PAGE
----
How a cigar is made: structure and reference elements
Knowing how cigars are made and how the parts in which their structure is generally divided are identified, can be useful to deepen their passion for cigars and to better understand the differences between the various types.
Let’s start by saying that it is possible to distinguish for explanatory comfort at least 3 elements:
- His head
The head is the portion of the cigar in which the cut will be made, in the case of the Cuban cigars, and that will go in contact with the lips to suck the smoke
L’anilla, a tie that distinguishes the cigar indicating the brand and/or the name of the specific product, originally born in XIX century. To avoid the most affluent to sove their white gloves.
The foot the part of the already cut cigar that heats up to start the combustion and, therefore, the smoked.
Cigar anatomy: Leaves and cigar composition
The cigar is the first known mode used to smoke tobacco.
In itself, the cigar is made up of specific tobacco leaves which, once worked to eliminate irregularities on the surface, are either manually rolled or using machinery to create a single element.
The leaves used give life three elements of reference:
Starting from the inside, the Tripa, also known as filler, represents the content, the filling, in fact, of the cigar. It is composed of a variable number of leaves according to the specific thickness of the type of cigar, whole, in cigars made by hand, or chopped, in cigars made with automated systems.
The leaves used for the filling are distinguished in Volado, Seco and Ligero.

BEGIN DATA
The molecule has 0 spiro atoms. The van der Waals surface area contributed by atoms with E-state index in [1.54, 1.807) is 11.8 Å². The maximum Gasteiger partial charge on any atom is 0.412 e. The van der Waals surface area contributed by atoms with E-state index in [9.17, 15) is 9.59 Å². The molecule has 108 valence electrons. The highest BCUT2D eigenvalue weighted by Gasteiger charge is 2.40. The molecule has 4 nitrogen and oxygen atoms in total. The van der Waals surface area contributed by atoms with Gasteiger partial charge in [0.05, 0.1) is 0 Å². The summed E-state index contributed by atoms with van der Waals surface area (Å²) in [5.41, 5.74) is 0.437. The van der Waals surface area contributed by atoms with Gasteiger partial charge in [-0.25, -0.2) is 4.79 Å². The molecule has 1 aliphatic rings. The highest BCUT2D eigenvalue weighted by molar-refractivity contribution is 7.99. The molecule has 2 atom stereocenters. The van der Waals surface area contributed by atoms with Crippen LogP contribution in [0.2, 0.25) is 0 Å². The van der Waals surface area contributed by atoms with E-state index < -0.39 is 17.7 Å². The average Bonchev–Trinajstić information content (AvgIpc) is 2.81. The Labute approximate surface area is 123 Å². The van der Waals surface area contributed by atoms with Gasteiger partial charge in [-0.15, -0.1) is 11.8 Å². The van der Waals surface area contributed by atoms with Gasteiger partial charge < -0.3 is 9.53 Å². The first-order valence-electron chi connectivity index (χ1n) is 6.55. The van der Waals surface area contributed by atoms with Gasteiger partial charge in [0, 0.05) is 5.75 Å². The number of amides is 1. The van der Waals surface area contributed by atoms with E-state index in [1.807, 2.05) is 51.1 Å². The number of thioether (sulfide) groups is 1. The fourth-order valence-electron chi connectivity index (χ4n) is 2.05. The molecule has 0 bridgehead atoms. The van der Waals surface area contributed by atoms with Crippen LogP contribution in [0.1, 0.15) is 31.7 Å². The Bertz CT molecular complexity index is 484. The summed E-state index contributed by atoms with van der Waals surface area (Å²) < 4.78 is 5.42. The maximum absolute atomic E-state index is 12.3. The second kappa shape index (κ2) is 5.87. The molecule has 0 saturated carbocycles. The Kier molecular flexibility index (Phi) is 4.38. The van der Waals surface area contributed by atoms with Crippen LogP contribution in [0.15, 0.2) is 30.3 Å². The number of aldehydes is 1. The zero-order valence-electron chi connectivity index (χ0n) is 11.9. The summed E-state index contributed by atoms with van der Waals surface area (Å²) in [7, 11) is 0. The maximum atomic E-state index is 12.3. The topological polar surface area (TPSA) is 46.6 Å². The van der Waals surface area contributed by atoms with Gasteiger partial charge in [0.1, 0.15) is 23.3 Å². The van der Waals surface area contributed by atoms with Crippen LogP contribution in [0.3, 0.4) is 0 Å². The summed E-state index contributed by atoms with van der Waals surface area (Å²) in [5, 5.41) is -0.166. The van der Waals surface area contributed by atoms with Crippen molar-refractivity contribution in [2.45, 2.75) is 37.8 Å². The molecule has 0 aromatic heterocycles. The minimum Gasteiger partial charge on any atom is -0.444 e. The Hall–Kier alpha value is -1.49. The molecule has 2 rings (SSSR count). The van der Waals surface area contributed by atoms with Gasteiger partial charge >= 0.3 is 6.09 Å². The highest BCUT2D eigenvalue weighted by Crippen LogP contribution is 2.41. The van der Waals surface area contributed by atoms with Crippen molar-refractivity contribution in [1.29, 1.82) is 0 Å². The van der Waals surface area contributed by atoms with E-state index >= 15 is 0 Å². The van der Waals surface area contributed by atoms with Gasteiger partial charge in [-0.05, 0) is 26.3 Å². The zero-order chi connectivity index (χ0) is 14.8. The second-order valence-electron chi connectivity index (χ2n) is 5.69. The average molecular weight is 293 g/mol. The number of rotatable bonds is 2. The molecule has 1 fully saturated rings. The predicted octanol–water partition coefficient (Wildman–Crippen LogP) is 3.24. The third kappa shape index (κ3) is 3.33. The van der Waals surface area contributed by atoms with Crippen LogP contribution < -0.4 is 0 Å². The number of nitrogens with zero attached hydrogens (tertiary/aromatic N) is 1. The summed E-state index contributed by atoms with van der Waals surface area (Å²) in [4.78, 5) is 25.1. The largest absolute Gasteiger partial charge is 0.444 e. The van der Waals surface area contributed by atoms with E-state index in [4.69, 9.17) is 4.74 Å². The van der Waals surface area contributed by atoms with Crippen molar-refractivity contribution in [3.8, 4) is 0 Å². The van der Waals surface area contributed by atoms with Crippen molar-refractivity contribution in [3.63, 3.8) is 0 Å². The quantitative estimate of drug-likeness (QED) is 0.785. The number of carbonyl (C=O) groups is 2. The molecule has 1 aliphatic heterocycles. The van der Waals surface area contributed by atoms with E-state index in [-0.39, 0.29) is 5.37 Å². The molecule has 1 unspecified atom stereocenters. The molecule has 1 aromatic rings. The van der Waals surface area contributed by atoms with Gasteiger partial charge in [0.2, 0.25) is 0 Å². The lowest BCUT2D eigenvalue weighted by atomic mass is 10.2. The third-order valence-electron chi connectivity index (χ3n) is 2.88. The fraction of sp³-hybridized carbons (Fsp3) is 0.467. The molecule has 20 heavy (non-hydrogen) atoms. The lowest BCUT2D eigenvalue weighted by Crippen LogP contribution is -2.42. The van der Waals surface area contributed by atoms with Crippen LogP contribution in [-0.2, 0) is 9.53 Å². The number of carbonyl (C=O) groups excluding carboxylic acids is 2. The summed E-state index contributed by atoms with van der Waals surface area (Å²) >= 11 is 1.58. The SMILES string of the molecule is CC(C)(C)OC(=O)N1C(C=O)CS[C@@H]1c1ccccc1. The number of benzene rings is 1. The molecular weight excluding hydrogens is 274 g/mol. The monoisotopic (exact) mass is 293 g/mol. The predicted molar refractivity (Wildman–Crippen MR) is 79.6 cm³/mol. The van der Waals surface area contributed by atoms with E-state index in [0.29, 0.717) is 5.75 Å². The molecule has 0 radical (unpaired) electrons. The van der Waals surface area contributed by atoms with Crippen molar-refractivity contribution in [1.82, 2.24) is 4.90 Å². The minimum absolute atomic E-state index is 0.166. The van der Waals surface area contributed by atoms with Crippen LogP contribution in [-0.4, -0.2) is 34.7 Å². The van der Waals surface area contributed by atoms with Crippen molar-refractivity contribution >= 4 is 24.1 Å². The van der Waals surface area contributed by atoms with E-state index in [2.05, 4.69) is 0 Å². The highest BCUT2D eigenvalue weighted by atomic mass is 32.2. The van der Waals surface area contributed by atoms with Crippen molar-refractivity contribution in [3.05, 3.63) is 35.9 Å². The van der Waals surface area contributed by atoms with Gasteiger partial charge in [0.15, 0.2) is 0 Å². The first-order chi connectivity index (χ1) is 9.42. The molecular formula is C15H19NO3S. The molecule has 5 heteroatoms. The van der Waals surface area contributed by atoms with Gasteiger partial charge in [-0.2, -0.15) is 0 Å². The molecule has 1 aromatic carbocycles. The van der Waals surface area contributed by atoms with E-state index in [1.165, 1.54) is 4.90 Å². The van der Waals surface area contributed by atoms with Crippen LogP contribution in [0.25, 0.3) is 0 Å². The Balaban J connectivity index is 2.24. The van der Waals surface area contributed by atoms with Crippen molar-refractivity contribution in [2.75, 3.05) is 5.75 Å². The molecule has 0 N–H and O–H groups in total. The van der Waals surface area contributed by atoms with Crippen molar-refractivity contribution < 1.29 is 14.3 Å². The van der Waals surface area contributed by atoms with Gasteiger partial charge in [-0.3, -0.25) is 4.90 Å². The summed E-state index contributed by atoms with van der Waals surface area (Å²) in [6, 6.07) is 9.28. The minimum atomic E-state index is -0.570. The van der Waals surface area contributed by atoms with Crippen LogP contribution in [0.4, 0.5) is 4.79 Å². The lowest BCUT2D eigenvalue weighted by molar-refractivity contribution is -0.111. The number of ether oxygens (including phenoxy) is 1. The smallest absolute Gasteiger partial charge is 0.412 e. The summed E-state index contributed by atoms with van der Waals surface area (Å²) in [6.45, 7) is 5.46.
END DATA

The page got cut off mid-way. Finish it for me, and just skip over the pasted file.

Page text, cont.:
- Volado: Easy to burn light tobacco leaf.
- Seco: Medium leaf. contributes to the aroma.
- Ligero: Strong leaf. From body and taste to the cigar.
The filling contributes largely to the volume of the cigar, but, contrary to what one might guess, it does not determine alone the taste of the cigar.
In any case, the factors that determine the taste of the filling range from the cultivation terroir to the position of the leaves used, up to the processing and refinement (drying, fermentation and seasoning) of the tobacco. The action of the sun is decisive in stabilizing and diversiing from leaf to leaf of the intensity of strength and taste.
The choice of the leaves that make up the tripe, therefore, while not determining in solitary the final taste of the cigar, characterizes, in the various mixtures, aromas and merit of quality cigars.
To wrap the stuffing, in the first instance, we find a particular leaf called Capote, the sub-fascia, also known as Binder to Anglophones. The choice of a good hood is guided mainly by the way in which it expresses flavors and combustion. No aesthetic care to charm the eyes for this rough and thick leaf, but pure balance between the ability to maintain homogeneity and duration of combustion and the ability to ensure the Tripa a solid containment structure.
Tripas and Capote assembled, are generally referred to as “bunch”.
The most visible and external layer of the cigar, is, in the last, the head, the band (wrapper) that, taut, wraps the entire body of the cigar, sealed with odourless and tasteless resin. Refined and choice to provide even only visually prestige to the cigar, represents a key component in determining the final taste of the cigar.
The CAPA, produced in different varieties distinguishable by provenance, refinement and, therefore, aromas, can, for example, make a cigar more or less bitter, contribute to the richness of the flavors or enrich of notes full and sweet the smoked.
Types, humidity and storage
The elements composing a cigar determine its organoleptic and mechanical characteristics.
Based on these characteristics it is possible to define the humidity levels ideal for cigar types and to understand the most suitable methods and purposes for the preservation of cigars.